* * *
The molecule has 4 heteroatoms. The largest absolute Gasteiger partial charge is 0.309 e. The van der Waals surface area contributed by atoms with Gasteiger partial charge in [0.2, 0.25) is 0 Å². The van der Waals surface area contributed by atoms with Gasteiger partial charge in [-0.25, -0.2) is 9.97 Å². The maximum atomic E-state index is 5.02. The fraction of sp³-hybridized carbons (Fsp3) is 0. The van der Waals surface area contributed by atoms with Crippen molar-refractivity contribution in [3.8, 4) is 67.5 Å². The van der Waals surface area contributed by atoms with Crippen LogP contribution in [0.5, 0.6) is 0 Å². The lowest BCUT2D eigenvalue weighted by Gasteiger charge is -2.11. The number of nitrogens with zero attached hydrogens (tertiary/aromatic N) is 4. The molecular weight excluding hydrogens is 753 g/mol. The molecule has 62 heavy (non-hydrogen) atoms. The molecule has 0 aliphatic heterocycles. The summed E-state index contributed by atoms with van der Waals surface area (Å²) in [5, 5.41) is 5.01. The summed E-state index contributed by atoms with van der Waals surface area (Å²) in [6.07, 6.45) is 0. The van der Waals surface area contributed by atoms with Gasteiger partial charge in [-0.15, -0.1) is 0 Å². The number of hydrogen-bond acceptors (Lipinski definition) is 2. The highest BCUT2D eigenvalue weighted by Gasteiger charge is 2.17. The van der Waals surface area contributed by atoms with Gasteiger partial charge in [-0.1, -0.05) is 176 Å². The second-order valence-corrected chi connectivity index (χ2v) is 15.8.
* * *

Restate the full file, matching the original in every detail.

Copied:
The molecule has 4 heteroatoms. The largest absolute Gasteiger partial charge is 0.309 e. The van der Waals surface area contributed by atoms with Gasteiger partial charge in [0.2, 0.25) is 0 Å². The van der Waals surface area contributed by atoms with Gasteiger partial charge in [-0.25, -0.2) is 9.97 Å². The maximum atomic E-state index is 5.02. The fraction of sp³-hybridized carbons (Fsp3) is 0. The van der Waals surface area contributed by atoms with Crippen molar-refractivity contribution in [3.8, 4) is 67.5 Å². The van der Waals surface area contributed by atoms with Crippen LogP contribution in [0.5, 0.6) is 0 Å². The lowest BCUT2D eigenvalue weighted by Gasteiger charge is -2.11. The number of nitrogens with zero attached hydrogens (tertiary/aromatic N) is 4. The molecular weight excluding hydrogens is 753 g/mol. The molecule has 62 heavy (non-hydrogen) atoms. The molecule has 0 aliphatic heterocycles. The summed E-state index contributed by atoms with van der Waals surface area (Å²) in [5, 5.41) is 5.01. The summed E-state index contributed by atoms with van der Waals surface area (Å²) in [6.07, 6.45) is 0. The van der Waals surface area contributed by atoms with Gasteiger partial charge in [-0.15, -0.1) is 0 Å². The number of hydrogen-bond acceptors (Lipinski definition) is 2. The highest BCUT2D eigenvalue weighted by Gasteiger charge is 2.17. The van der Waals surface area contributed by atoms with Gasteiger partial charge in [-0.1, -0.05) is 176 Å². The second-order valence-corrected chi connectivity index (χ2v) is 15.8.